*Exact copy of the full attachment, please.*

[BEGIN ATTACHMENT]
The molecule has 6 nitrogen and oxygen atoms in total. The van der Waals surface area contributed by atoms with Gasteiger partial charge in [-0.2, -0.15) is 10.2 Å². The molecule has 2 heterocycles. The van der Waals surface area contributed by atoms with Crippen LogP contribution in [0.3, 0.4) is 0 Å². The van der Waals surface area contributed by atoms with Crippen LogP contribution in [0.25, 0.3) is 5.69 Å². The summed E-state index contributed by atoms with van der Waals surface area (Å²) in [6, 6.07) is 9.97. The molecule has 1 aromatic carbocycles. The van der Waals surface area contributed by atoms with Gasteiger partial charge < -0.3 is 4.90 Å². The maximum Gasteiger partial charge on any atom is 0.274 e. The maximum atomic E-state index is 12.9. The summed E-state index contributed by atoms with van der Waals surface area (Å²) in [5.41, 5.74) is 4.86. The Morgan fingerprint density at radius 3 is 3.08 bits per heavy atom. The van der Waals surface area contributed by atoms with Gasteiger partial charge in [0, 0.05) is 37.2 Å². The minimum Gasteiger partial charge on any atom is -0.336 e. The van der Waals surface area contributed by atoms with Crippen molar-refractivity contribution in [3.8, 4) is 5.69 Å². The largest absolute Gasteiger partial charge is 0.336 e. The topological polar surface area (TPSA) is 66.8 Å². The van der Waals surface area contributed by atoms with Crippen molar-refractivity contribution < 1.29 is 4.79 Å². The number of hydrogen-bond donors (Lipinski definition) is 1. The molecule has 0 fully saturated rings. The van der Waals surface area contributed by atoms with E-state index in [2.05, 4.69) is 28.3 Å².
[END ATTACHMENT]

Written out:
The molecule has 6 nitrogen and oxygen atoms in total. The van der Waals surface area contributed by atoms with Gasteiger partial charge in [-0.2, -0.15) is 10.2 Å². The molecule has 2 heterocycles. The van der Waals surface area contributed by atoms with Crippen LogP contribution in [0.3, 0.4) is 0 Å². The van der Waals surface area contributed by atoms with Crippen LogP contribution in [0.25, 0.3) is 5.69 Å². The summed E-state index contributed by atoms with van der Waals surface area (Å²) in [6, 6.07) is 9.97. The molecule has 1 aromatic carbocycles. The van der Waals surface area contributed by atoms with Gasteiger partial charge < -0.3 is 4.90 Å². The maximum Gasteiger partial charge on any atom is 0.274 e. The maximum atomic E-state index is 12.9. The summed E-state index contributed by atoms with van der Waals surface area (Å²) in [5.41, 5.74) is 4.86. The Morgan fingerprint density at radius 3 is 3.08 bits per heavy atom. The van der Waals surface area contributed by atoms with Gasteiger partial charge in [0, 0.05) is 37.2 Å². The minimum Gasteiger partial charge on any atom is -0.336 e. The van der Waals surface area contributed by atoms with Crippen molar-refractivity contribution in [3.8, 4) is 5.69 Å². The largest absolute Gasteiger partial charge is 0.336 e. The topological polar surface area (TPSA) is 66.8 Å². The van der Waals surface area contributed by atoms with Crippen molar-refractivity contribution < 1.29 is 4.79 Å². The number of hydrogen-bond donors (Lipinski definition) is 1. The molecule has 0 fully saturated rings. The van der Waals surface area contributed by atoms with E-state index in [2.05, 4.69) is 28.3 Å².